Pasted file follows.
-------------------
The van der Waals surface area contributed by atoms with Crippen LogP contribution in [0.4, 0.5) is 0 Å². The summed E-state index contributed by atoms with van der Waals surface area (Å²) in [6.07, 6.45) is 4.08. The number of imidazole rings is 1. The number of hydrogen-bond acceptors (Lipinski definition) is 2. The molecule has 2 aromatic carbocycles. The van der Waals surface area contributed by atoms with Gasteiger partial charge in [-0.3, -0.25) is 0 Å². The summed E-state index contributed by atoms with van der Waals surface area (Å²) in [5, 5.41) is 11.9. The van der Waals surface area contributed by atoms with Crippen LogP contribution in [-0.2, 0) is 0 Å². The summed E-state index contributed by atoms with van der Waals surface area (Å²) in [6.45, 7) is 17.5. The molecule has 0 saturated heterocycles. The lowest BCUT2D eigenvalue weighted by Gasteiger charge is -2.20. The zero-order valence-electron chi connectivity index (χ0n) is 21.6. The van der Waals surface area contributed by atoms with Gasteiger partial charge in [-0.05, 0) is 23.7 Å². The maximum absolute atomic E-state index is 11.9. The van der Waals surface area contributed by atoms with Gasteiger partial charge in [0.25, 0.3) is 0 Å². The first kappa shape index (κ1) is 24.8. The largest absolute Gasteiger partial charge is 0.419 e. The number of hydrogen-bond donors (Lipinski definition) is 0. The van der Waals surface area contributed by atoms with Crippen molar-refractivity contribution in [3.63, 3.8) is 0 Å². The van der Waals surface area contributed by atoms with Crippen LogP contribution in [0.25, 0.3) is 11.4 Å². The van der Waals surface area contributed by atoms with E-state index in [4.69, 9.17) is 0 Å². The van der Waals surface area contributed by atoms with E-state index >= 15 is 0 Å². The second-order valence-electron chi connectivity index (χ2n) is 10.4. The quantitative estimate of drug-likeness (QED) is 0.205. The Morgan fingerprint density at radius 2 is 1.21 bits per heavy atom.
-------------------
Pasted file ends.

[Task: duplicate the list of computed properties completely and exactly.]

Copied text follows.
The van der Waals surface area contributed by atoms with Crippen LogP contribution in [0.4, 0.5) is 0 Å². The summed E-state index contributed by atoms with van der Waals surface area (Å²) in [6.07, 6.45) is 4.08. The number of imidazole rings is 1. The number of hydrogen-bond acceptors (Lipinski definition) is 2. The molecule has 2 aromatic carbocycles. The van der Waals surface area contributed by atoms with Gasteiger partial charge in [-0.3, -0.25) is 0 Å². The summed E-state index contributed by atoms with van der Waals surface area (Å²) in [5, 5.41) is 11.9. The van der Waals surface area contributed by atoms with Crippen LogP contribution in [-0.2, 0) is 0 Å². The summed E-state index contributed by atoms with van der Waals surface area (Å²) in [6.45, 7) is 17.5. The molecule has 0 saturated heterocycles. The lowest BCUT2D eigenvalue weighted by Gasteiger charge is -2.20. The zero-order valence-electron chi connectivity index (χ0n) is 21.6. The van der Waals surface area contributed by atoms with Gasteiger partial charge in [-0.05, 0) is 23.7 Å². The maximum absolute atomic E-state index is 11.9. The van der Waals surface area contributed by atoms with Gasteiger partial charge in [0.25, 0.3) is 0 Å². The first kappa shape index (κ1) is 24.8. The largest absolute Gasteiger partial charge is 0.419 e. The number of hydrogen-bond donors (Lipinski definition) is 0. The van der Waals surface area contributed by atoms with Crippen molar-refractivity contribution in [3.63, 3.8) is 0 Å². The van der Waals surface area contributed by atoms with Crippen LogP contribution in [0.25, 0.3) is 11.4 Å². The van der Waals surface area contributed by atoms with E-state index in [4.69, 9.17) is 0 Å². The van der Waals surface area contributed by atoms with E-state index >= 15 is 0 Å². The second-order valence-electron chi connectivity index (χ2n) is 10.4. The quantitative estimate of drug-likeness (QED) is 0.205. The Morgan fingerprint density at radius 2 is 1.21 bits per heavy atom.